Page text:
Yet, the rise in the multiple intersecting forms of homophobia, transphobia, and other forms of stigmatisation, discrimination, and violence against persons of diverse SOGIESC people impedes sustainable development and threatens global, regional, and national progress on the SDGs. These issues are especially complex because the LGBTIQ community is truly diverse. The discrimination and exclusion that LGBTIQ people face are largely invisible because there seems to be no wide support by duty bearers on gathering national, regional, and global data consistently and comprehensively. The national bureaus of statistics must take a lead on this.
In the national and regional processes, measuring inclusion of LGBTIQ people must also allow for political and civic participation (which is already recognised in the International Covenant on Civil and Political Rights). Laws must be reformed to ensure legal gender recognition as part of one’s bodily rights. Furthermore, the decriminalisation of LGBTIQ people is vital, to ensure we are able to exercise freedom of association, assembly, and expression.
SDG 5 on Gender Equality could be made more inclusive to ensure equality of all genders, and empowerment of lesbian, bisexual, and trans women as well. LGBTIQ can also be a key priority in SDG 5.
There is indeed a need for access to education for LGBTIQ peoples, including for comprehensive sexuality education (CSE), and the education systems must be rights-based and meet our needs as well. Moreover, CSE or SRHR education must also include material on SOGIESC. SDG 4 on Quality Education must address this even as the development of indicators unfold in the region.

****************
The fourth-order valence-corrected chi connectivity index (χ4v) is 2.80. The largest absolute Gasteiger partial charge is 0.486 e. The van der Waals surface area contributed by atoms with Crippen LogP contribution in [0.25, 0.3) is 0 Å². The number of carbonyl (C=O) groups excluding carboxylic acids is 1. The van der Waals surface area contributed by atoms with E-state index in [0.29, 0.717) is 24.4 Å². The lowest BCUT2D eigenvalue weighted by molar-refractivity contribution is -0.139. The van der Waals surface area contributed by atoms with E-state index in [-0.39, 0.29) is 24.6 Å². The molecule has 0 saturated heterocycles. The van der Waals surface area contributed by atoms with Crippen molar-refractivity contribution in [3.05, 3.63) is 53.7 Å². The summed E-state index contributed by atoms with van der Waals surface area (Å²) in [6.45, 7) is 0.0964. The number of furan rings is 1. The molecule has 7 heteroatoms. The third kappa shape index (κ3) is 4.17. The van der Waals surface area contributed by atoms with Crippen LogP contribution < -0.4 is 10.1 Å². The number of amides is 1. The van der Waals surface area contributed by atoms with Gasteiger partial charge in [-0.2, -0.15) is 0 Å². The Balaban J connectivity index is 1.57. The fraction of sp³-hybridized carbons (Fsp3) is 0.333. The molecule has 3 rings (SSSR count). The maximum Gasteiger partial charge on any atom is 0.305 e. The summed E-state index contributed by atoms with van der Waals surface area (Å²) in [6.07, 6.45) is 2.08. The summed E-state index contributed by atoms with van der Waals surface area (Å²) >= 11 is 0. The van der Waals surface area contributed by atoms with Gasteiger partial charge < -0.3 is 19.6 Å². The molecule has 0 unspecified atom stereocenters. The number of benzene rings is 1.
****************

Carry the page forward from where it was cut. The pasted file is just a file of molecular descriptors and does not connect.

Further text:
SDG 3 on Good Health and Wellbeing must also address and recognise inequities in health access and health outcomes experienced by LGBTIQ communities, including the continued pathologisation of transgender people. This must also include utmost respect for the bodily integrity and autonomy of all, including trans and intersex individuals. Hormonal treatment is very costly, but it is a key need of the trans* community. Lack of access to condoms, HIV testing, adequate counselling, as well access to medication for HIV positive people, and stigmatisation are also issues for men who have sex with men and transgender communities.7 Meanwhile, the invisibility of identities of women who have sex with women has resulted in lack of safe sex information, data, and prophylactics. Government ministries must ensure we are taken care of, and they and the private sector must be held accountable when our rights are abused.